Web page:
I remember one morning when I was around nine, sitting on the lid of a hamper in my mom's bathroom watching her get ready for work. "Do you ever, sometimes watch a movie," I asked her, "and want to be like the person in the movie?" She thought about it. "No, not really," she answered. That's the moment I knew I was weird and was probably the only one that did this. Maybe not, but at nine, what do you know?

If I had to think who were the most influential people in my childhood, they would all be fictional people. And the top three would be Roberta from Now and Then, Cher Horowitz from Clueless and Rose DeWitt Bukater from Titanic. All three of these movies came out between '95 and '97 when I was 8 and 10, respectively, and at my most impressionable. Not surprisingly, I was an extremely shy child. But I found it easier to come out of my shell when I was able to pretend I was someone else. Being myself was too awkward and vulnerable, I would rather be someone that already came with a well-shaped personality. I was in 3rd grade when I first saw Clueless. Cher was like that older sister who was really popular and wore cute clothes and that's what I wanted to be. I remember buying feather-topped pencils from Claire's and searching every Mervyn's for knee-high socks (to no avail, but probably for the best) and always wearing a tiny backpack. I never tried setting any of my teachers up, but pretending to have Cher's confidence and sense of style helped me get through that year.

I was in 4th grade when I first rented Now and Then from the local grocery store. It was everything. I made my mom rent it for me every single time we went to the store. It was about a group of girls who were close to my age, did exciting, adventurous things, and lived in 1970. Not only was I obsessed with the 60s as a child (The Beach Boys was my first cassette tape), I was also quite the tomboy, always playing with the neighborhood boys growing up. I gravitated to Roberta immediately. She was strong and tough and didn't take crap from anyone. I started wearing knee-length jean shorts and Keds without socks and carried a picture of my very-alive mother in my back pocket. I rode my bike everywhere and sass-mouthed boys. It was refreshing and empowering and I basked in the persona Roberta helped me create.

Then when I was 10, Titanic came out. I was obsessed. Rose isn't that different than Roberta. She's a strong, resilient woman who didn't take crap from guys. She just did it in pretty dresses. I wanted to be as elegant and self-assured as Rose was. So I pulled out my fanciest dress from my closet, it was floor-length with daisies on it and I wore it with my white patent leather one-inch Payless heels. I would just wear it around my house, imagining myself to be Rose in her luxurious cabin aboard the Titanic, but it gave my life an air of elegance and prestige that it didn't have otherwise.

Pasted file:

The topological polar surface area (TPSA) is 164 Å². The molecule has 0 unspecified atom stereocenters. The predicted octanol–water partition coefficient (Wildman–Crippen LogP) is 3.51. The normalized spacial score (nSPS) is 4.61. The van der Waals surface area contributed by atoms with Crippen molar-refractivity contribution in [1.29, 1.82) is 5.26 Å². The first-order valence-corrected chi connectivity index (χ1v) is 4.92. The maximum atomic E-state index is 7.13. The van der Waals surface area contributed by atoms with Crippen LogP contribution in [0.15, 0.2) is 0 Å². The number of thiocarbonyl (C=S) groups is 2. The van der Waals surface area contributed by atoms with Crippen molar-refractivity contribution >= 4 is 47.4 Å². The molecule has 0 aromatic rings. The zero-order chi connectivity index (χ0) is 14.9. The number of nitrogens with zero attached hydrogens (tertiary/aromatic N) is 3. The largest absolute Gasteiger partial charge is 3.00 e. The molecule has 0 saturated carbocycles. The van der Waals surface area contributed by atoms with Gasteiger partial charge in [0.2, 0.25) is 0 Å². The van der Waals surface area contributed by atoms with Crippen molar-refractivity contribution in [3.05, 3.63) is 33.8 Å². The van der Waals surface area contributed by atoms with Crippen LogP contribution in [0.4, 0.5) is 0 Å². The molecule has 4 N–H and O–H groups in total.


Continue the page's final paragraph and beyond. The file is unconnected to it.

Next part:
I stopped trying to be other people when I was around 13. Which is probably around the time my life started to fall apart. Joking, of course (my life didn't start falling apart until I was 18), but it did become increasingly harder to cope with things as myself than it was to hide behind the persona of another person. I always liked who I was in my teens, but I have to acknowledge that the people I tried being like in my childhood probably had a part in shaping my personality later on. Just like you start to become like the people you hang around the most, these characters were who I spent a lot of my time with. And they helped me get from where I was to where I wanted to be.

I think it was Oscar Wilde who said be yourself, everyone else is already taken. Which is good advice because it's true. But it doesn't hurt to try to take a piece of something you admire about someone and emulate it in your own life as long as you don't lose yourself in the process. After all, aren't we all just beings made up of small pieces of everyone we've ever met? Til this day I still find myself looking at others that I admire and asking myself what they would do in particular situations, except now instead of it being Rose or Roberta, it's people like Irene Opdyke and Corrie Ten Boom. People who were not only real but strong, caring and humble. People I want to be like, to take a small piece of, not because of the clothes they wear but because of the characteristics they possess. Because we're never really done evolving or adding new pieces to ourselves, at least I'm not, nor do I want to be. And while I have no desire in being anyone other than myself, it's inevitable that the people you surround yourself with will rub off on you, good or bad, so it's vital to be around people that will help you become the person you want to be, and will lead by example. The most important thing I've learned from all of this, and can pass on to you, is to be sure to choose your friends and movies wisely, for that is what you will become.